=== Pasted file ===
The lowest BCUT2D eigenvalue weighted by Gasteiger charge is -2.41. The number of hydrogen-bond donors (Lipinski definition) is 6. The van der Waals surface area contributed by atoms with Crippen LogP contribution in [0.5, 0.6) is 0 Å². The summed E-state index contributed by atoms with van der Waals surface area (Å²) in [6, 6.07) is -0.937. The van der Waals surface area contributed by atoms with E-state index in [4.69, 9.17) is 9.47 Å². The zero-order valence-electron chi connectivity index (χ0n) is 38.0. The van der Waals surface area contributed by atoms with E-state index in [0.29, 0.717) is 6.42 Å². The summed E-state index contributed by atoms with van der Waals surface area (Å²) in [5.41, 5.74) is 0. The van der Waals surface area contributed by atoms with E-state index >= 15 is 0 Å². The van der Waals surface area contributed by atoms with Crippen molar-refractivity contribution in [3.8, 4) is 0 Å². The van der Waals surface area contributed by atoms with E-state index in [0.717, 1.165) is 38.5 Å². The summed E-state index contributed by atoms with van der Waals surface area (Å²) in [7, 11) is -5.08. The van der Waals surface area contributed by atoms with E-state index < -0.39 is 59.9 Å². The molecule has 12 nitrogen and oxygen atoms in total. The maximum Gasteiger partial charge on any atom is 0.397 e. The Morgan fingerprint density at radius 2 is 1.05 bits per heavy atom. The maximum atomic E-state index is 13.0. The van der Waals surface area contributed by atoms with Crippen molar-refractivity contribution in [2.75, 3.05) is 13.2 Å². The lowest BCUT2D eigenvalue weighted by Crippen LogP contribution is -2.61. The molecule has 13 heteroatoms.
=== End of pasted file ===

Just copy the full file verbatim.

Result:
The lowest BCUT2D eigenvalue weighted by Gasteiger charge is -2.41. The number of hydrogen-bond donors (Lipinski definition) is 6. The van der Waals surface area contributed by atoms with Crippen LogP contribution in [0.5, 0.6) is 0 Å². The summed E-state index contributed by atoms with van der Waals surface area (Å²) in [6, 6.07) is -0.937. The van der Waals surface area contributed by atoms with E-state index in [4.69, 9.17) is 9.47 Å². The zero-order valence-electron chi connectivity index (χ0n) is 38.0. The van der Waals surface area contributed by atoms with E-state index in [0.29, 0.717) is 6.42 Å². The summed E-state index contributed by atoms with van der Waals surface area (Å²) in [5.41, 5.74) is 0. The van der Waals surface area contributed by atoms with E-state index >= 15 is 0 Å². The van der Waals surface area contributed by atoms with Crippen molar-refractivity contribution in [3.8, 4) is 0 Å². The van der Waals surface area contributed by atoms with E-state index in [0.717, 1.165) is 38.5 Å². The summed E-state index contributed by atoms with van der Waals surface area (Å²) in [7, 11) is -5.08. The van der Waals surface area contributed by atoms with E-state index < -0.39 is 59.9 Å². The molecule has 12 nitrogen and oxygen atoms in total. The maximum Gasteiger partial charge on any atom is 0.397 e. The Morgan fingerprint density at radius 2 is 1.05 bits per heavy atom. The maximum atomic E-state index is 13.0. The van der Waals surface area contributed by atoms with Crippen molar-refractivity contribution in [2.75, 3.05) is 13.2 Å². The lowest BCUT2D eigenvalue weighted by Crippen LogP contribution is -2.61. The molecule has 13 heteroatoms.